AFTER breaking back into the Burnley side, Michael Duff eager to impress new boss Eddie Howe.
Duff has started the last four games under caretaker Stuart Gray, following the departure of Brian Laws.
And after helping keep the side’s first clean sheet in 15 games in the 0-0 draw with leaders QPR on Saturday, Duff is hoping to hold onto the shirt.
But he knows the whole squad start with a clean slate under the new manager, and the long-serving defender expects a tough battle: “That’s football – people come, people go.
“You do get used to it.
“It’s the same with players.
“People have opinions of you whether they want you to play for them or whether they don’t.
“I’ll be no different to any other player when a new manager comes in.
“I want to make a good impression and hopefully he’ll want to play me, same as everyone else in the dressing room.”
Duff was signed by his former Cheltenham Town boss Steve Cotterill shortly after his appointment in the summer of 2004, and has seen a number of teams constructed since, playing under Owen Coyle, Laws and now Gray, and Duff added: “I think this is the third or fourth team that’s been built since I’ve been here.
“It’s just the way it is, and everyone will be looking to impress the new manager.
“Wade (Elliott) knows the manager from Bournemouth, and I was on my A-licence course with the assistant manager (Jason Tindall) so I sort of know him a little bit.
“I’m sure he’ll come in and stamp what he wants us to do.
“I can’t really comment because I don’t know the guy at all.
“All I can do is hopefully make a good impression and he’ll play me!
“From a players’ point of view it’s hard for me to comment on who the club appoint because it’s got nothing to do with me. I’ll play for whoever takes the team.
“Stuart’s come in and taken charge, and I think he’s shown with the performances in the four games he’s been in charge, the lads have given him everything.
“I’m sure everyone will give the new manager 100 per cent the same.”
And Duff feels that Howe inherits a squad ghood enough to challenge for promotion, albeit the season needs reigniting, with Burnley six points from the play-off positions: “We’ve proved, sporadically, during the season we’re a good team and we’ve got a good squad.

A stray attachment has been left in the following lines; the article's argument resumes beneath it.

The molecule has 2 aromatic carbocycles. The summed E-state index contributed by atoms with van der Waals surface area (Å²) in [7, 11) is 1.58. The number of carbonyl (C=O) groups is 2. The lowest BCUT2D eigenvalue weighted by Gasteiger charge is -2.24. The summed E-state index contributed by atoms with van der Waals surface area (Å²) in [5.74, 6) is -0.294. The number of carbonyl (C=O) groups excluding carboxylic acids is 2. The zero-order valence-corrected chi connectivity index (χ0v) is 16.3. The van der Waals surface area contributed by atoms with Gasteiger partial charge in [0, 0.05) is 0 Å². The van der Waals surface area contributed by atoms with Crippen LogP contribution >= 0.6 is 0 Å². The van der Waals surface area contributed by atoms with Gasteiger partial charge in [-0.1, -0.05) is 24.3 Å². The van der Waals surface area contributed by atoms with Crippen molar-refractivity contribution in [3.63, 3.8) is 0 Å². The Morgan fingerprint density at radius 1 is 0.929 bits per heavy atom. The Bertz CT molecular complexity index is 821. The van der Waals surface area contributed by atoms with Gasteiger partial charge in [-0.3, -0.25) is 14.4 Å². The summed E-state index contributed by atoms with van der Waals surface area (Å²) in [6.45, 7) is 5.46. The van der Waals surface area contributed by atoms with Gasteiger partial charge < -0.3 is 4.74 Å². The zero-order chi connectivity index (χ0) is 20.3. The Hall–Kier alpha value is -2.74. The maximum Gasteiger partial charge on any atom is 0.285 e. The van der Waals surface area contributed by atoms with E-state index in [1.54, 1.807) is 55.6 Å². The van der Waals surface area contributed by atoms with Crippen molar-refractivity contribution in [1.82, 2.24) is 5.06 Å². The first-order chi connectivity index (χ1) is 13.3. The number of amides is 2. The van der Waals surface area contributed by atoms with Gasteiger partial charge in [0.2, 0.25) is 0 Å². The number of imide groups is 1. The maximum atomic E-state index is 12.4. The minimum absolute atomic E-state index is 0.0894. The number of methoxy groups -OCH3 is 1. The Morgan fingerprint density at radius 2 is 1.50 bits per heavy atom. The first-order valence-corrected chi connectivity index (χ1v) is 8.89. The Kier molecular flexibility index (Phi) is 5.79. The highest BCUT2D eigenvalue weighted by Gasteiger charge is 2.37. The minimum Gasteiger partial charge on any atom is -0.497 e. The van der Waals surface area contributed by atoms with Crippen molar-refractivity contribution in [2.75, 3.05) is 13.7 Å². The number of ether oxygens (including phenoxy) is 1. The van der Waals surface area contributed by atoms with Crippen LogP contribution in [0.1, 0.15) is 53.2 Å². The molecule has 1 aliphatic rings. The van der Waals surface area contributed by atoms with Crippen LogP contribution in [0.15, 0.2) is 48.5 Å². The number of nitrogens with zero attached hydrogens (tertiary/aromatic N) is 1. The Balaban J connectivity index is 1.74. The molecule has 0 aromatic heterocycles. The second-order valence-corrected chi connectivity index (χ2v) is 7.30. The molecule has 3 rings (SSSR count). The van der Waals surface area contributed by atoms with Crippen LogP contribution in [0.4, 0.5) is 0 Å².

“The disappointing thing has been the consistency.
“We haven’t put back to back wins together in the league and it’s not good enough really for the squad of players that we’ve got.
“We can’t keep talking about what a good squad we’ve got and finish 10th at the end of the season. We need to start putting back to back wins together.”
He hopes Howe can give the squad a lift and fresh impetus: “There’s often a boost because it’s a clean slate for everybody.
“Everyone’s going to try to impress the manager and make him pick you.
“In the four games since Stuart’s taken over there have been some good performances. We lost at Reading but we played very, very well. It was a case of individual error again. I’m sure everyone will be chomping at the bit when the new manager comes in.”
Howe at least comes in on the back of a shut out against the leaders, ahead of his first game at the helm in Saturday’s televised game at Scunthorpe.
And Duff was delighted with the clean sheet: “For a defender, any clean sheet’s a good clean sheet.
“When we score four goals like we have done for two of the last three games it’s often the case that you’re going to concede at the other end, because the way we’ve been playing we’ve been so open.
“We weren’t as creative, probably because QPR didn’t let us be, and the conditions didn’t help.
“But we showed a different side to our game where we can dig in and grind out results when we don’t particularly play that well.
“There have been a lot of individual mistakes, which is frustrating because that’s something you can’t really work on on the training ground. People make bad decisions or concede goals from set pieces when people have been given jobs, that’s disappointing, but it’s something we’ve been looking to address and I think, hopefully, we’ve proved that we can defend sometimes.
“I know we didn’t win, but we didn’t play well and we got a good result.
“We need to turn a few draws into wins and a few bad performances and losses into draws. If we can put two or three wins together it jumps you up the table.”